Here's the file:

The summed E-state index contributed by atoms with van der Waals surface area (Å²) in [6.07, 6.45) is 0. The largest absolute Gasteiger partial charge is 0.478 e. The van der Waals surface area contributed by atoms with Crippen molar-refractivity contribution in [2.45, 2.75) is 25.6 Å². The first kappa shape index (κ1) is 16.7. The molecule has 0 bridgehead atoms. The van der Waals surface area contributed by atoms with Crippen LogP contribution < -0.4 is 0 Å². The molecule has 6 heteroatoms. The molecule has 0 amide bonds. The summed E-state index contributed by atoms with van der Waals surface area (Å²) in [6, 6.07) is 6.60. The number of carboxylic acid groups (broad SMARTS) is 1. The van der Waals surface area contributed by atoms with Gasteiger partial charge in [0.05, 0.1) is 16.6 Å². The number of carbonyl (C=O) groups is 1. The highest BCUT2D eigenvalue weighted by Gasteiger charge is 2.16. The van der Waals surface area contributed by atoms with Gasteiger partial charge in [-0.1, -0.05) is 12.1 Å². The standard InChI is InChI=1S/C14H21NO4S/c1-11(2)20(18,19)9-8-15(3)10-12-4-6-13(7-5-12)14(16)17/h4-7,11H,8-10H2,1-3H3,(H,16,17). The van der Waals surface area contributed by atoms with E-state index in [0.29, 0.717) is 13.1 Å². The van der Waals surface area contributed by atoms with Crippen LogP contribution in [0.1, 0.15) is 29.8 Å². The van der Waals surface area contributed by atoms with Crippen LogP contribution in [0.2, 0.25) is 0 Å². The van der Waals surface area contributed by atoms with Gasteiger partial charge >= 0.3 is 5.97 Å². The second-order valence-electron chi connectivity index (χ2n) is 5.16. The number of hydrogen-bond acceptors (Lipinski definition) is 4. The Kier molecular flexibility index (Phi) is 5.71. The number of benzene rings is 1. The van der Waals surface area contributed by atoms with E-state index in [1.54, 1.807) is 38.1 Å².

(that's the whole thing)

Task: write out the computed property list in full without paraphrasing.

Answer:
The summed E-state index contributed by atoms with van der Waals surface area (Å²) in [6.07, 6.45) is 0. The largest absolute Gasteiger partial charge is 0.478 e. The van der Waals surface area contributed by atoms with Crippen molar-refractivity contribution in [2.45, 2.75) is 25.6 Å². The first kappa shape index (κ1) is 16.7. The molecule has 0 bridgehead atoms. The van der Waals surface area contributed by atoms with Crippen LogP contribution < -0.4 is 0 Å². The molecule has 6 heteroatoms. The molecule has 0 amide bonds. The summed E-state index contributed by atoms with van der Waals surface area (Å²) in [6, 6.07) is 6.60. The number of carboxylic acid groups (broad SMARTS) is 1. The van der Waals surface area contributed by atoms with Gasteiger partial charge in [0.05, 0.1) is 16.6 Å². The number of carbonyl (C=O) groups is 1. The highest BCUT2D eigenvalue weighted by Gasteiger charge is 2.16. The van der Waals surface area contributed by atoms with Gasteiger partial charge in [-0.1, -0.05) is 12.1 Å². The standard InChI is InChI=1S/C14H21NO4S/c1-11(2)20(18,19)9-8-15(3)10-12-4-6-13(7-5-12)14(16)17/h4-7,11H,8-10H2,1-3H3,(H,16,17). The van der Waals surface area contributed by atoms with E-state index in [0.29, 0.717) is 13.1 Å². The van der Waals surface area contributed by atoms with Crippen LogP contribution in [0.1, 0.15) is 29.8 Å². The van der Waals surface area contributed by atoms with Crippen LogP contribution in [0.2, 0.25) is 0 Å². The van der Waals surface area contributed by atoms with Gasteiger partial charge >= 0.3 is 5.97 Å². The second-order valence-electron chi connectivity index (χ2n) is 5.16. The number of hydrogen-bond acceptors (Lipinski definition) is 4. The Kier molecular flexibility index (Phi) is 5.71. The number of benzene rings is 1. The van der Waals surface area contributed by atoms with E-state index in [1.54, 1.807) is 38.1 Å².